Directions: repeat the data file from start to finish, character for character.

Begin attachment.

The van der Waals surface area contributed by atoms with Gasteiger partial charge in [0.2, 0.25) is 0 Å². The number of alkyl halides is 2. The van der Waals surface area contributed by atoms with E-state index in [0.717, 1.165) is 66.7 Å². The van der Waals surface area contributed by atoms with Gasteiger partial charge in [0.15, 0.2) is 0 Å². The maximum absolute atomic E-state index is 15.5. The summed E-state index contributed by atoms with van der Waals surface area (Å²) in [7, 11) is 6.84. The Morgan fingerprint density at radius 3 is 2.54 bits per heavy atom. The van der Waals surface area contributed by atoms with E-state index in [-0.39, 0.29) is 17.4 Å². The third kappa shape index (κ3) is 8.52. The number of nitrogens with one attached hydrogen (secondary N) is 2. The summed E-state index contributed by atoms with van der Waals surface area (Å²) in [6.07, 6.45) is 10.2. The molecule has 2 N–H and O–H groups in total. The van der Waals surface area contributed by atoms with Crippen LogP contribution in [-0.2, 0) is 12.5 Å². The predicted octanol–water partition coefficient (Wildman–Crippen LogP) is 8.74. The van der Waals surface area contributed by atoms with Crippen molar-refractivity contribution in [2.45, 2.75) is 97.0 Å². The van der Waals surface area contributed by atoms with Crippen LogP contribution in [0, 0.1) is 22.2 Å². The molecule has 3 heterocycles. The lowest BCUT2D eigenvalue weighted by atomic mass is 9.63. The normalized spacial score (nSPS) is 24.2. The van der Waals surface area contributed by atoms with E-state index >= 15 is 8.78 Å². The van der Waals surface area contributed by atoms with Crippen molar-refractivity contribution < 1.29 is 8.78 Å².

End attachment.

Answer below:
The van der Waals surface area contributed by atoms with Gasteiger partial charge in [0.2, 0.25) is 0 Å². The number of alkyl halides is 2. The van der Waals surface area contributed by atoms with E-state index in [0.717, 1.165) is 66.7 Å². The van der Waals surface area contributed by atoms with Gasteiger partial charge in [0.15, 0.2) is 0 Å². The maximum absolute atomic E-state index is 15.5. The summed E-state index contributed by atoms with van der Waals surface area (Å²) in [7, 11) is 6.84. The Morgan fingerprint density at radius 3 is 2.54 bits per heavy atom. The van der Waals surface area contributed by atoms with E-state index in [-0.39, 0.29) is 17.4 Å². The third kappa shape index (κ3) is 8.52. The number of nitrogens with one attached hydrogen (secondary N) is 2. The summed E-state index contributed by atoms with van der Waals surface area (Å²) in [6.07, 6.45) is 10.2. The molecule has 2 N–H and O–H groups in total. The van der Waals surface area contributed by atoms with Crippen LogP contribution in [-0.2, 0) is 12.5 Å². The predicted octanol–water partition coefficient (Wildman–Crippen LogP) is 8.74. The van der Waals surface area contributed by atoms with Crippen molar-refractivity contribution in [2.45, 2.75) is 97.0 Å². The van der Waals surface area contributed by atoms with Crippen LogP contribution in [0, 0.1) is 22.2 Å². The molecule has 3 heterocycles. The lowest BCUT2D eigenvalue weighted by atomic mass is 9.63. The normalized spacial score (nSPS) is 24.2. The van der Waals surface area contributed by atoms with E-state index >= 15 is 8.78 Å². The van der Waals surface area contributed by atoms with Crippen molar-refractivity contribution < 1.29 is 8.78 Å².